Monday, April 14, 2008

Rice-a-rific!


Rice is a staple food for at least 2/3 of the world's population. However, there are so many different types of rice that it could get a bit confusing.

Here’s a bit of an overview.


Rice is a member of the grass family. The plant is native to tropical and subtropical southern Asia and Southeastern Africa.


There are different types of rice, categorized based on processing, size and variety.


Processing


Brown rice undergoes the least amount of processing. The first step in milling of the rice plant is the removal of the outer husk and the product after this step is brown rice. The bran stays intact therefore brown rice contains more nutrients and 4 times the fibre found in white rice.

The Glycemic Index (GI) is a scale that ranks foods by how much they raise blood glucose compared to a standard food. A glycemic index off 55 or below is considered low and 70 or above is high. Brown rice falls in between with a GI of ~66.


Converted or Parboiled rice has been soaked and then steamed under pressure before milling. This actually forces some of the nutrients into the remaining portion of the grain so that some are retained during processing. As a result, this rice falls between brown and white rice in terms of nutrient content but actually has the lowest GI with a GI of 48.


Enriched rice has had the B vitamins (thiamin, niacin) and iron added after milling to replace some of the nutrients lost when the bran layer is removed.


Instant white rice has been milled and polished, fully cooked and then dehydrated. It is usually enriched but does not have the superior taste and texture of regular rice.


Size


Long-grain rice is four to five times longer than it is wide. When cooked the grains are fluffy and dry and stay separated. It’s ideal for salads. Long-grain rice (unconverted) has a medium GI of ~57.


Medium-grain rice is about twice as long as it is wide and cooks up moister and more tender than long-grain. It is popular in some Asian and Latin American cultures, and is the type of rice most commonly processed to make cold cereals.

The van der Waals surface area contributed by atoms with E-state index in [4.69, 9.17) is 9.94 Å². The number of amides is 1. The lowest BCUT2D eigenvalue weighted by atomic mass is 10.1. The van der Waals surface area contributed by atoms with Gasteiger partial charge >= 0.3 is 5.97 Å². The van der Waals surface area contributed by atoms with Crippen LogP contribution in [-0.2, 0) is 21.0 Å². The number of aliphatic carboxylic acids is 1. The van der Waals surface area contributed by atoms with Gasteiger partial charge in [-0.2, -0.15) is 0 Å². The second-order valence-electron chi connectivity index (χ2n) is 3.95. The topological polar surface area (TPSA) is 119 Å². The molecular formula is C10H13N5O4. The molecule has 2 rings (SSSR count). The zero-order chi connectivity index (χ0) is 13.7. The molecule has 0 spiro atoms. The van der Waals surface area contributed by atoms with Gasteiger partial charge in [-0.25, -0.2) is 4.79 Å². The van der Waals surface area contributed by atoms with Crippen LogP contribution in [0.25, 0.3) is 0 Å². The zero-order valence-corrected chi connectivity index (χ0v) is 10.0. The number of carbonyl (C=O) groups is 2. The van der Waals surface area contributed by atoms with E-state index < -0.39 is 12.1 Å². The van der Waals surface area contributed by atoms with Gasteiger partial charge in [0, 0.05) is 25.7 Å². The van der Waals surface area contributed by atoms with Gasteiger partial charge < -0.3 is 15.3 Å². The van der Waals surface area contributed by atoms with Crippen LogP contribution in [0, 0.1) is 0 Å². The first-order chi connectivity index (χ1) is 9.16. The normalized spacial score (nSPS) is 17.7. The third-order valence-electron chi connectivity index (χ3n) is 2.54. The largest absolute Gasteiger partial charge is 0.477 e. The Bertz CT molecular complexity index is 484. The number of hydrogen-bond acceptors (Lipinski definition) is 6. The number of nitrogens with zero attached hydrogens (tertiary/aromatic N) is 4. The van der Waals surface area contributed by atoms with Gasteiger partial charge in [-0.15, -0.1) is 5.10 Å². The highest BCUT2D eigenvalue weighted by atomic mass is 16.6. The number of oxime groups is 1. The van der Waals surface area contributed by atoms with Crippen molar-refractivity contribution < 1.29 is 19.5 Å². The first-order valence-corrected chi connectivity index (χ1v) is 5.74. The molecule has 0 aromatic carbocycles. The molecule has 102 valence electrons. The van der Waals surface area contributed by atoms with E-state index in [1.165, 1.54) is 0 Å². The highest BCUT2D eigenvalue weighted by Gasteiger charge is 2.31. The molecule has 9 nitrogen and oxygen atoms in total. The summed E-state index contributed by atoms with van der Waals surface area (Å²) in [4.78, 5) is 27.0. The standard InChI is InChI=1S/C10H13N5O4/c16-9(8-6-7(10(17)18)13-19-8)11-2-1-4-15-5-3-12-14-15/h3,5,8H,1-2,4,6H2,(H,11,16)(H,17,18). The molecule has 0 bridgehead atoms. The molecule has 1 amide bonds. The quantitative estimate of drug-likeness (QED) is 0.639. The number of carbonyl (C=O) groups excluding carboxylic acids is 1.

Short-grain rice is oval or round in shape. Of the three types of rice, it has the most starch that makes it sticky, or clump together, when cooked. It is ideal for dishes such as sushi. Short grain rice has a high GI of >70.


Variety


Arborio: A starchy white rice, almost round in shape. Traditionally used for cooking Italian risotto. It also works well for paella and rice pudding. Arborio absorbs up to five times its weight in liquid that results in grains of a creamy consistency. This type of rice has a high GI of ~70.


Aromatic rice: Primarily long-grain varieties that have a toasty, nutty fragrance


Basmati: The most famous aromatic rice is grown in India and Pakistan. The grains elongate much more than they plump as they cook. Can be substituted for regular white rice in any recipe. You can also purchase brown basmati rice. Basmati rice is a long-grain variety. Basmati rice has a medium GI of 58.


Glutinous, sticky or sweet rice: Long-grain rice with a very high starch content. Suitable for Chinese dishes of shaped rice, such as rice balls or sticky rice cakes. This type of rice has a very high GI of ~98.


Jasmine, perfumed or Thai fragrant: A traditional long-grain white rice grown in Thailand. It has a soft texture and is similar in flavour to basmati rice. It is also grown in the United States where it is available in both white and brown forms. Jasmine rice has a very high GI of ~109.


Sources:

http://www.lesliebeck.com/ingredient_index.php?featured_food=18
http://en.wikipedia.org/wiki/Rice
http://freecookbooks.a1nethost.com/001/04/25.htm
http://images.google.ca/imgres?imgurl=http://www.bernas.com.my/images/ricegrain.jpg&imgrefurl=http://www.bernas.com.my/process.htm&h=282&w=360&sz=84&hl=en&start=4&um=1&tbnid=6VQ17F4VyxtItM:&tbnh=95&tbnw=121&prev=/images%3Fq%3Drice%2Bgrain%26um%3D1%26hl%3Den%26sa%3DN

Foster-Powell, K; Holt, S; Brand-Miller, JC. International table of glycemic index and glycemic load values. American Journal of Clinical Nutrition. 76(1) 2002. http://www.diabetes.ca/files/Diabetes_GL_FINAL2_CPG03.pdf
http://www.abingredients.com/products/rice_starch/images/rice_varieties.jpg

5 comments:

Naznin said...

Good info about rice which happens to be my staple food. I have been eating basmati rice since I was born or soon after.
I have tried brown basmati b/c I know that nutritionaly it is better but unfortunately to me it does not taste the same.
I guess I may have to compromise and mix the 2.
Cheers,
Naznin.

Sybil Hebert, RD said...

Good compromise naznin- mixing the 2 is a great idea!
Thanks for the comment!

Anonymous said...

heya sybil,

would you say eating low GI is a healthier way of eating?


mike

nc said...

Thank you for this clarification. Who knew there were so many types of rice????

Sybil Hebert, RD said...

Thanks for the question Mike.
I'm working on a few GI blogs. I'll hurry and get those posted really soon... stay tuned.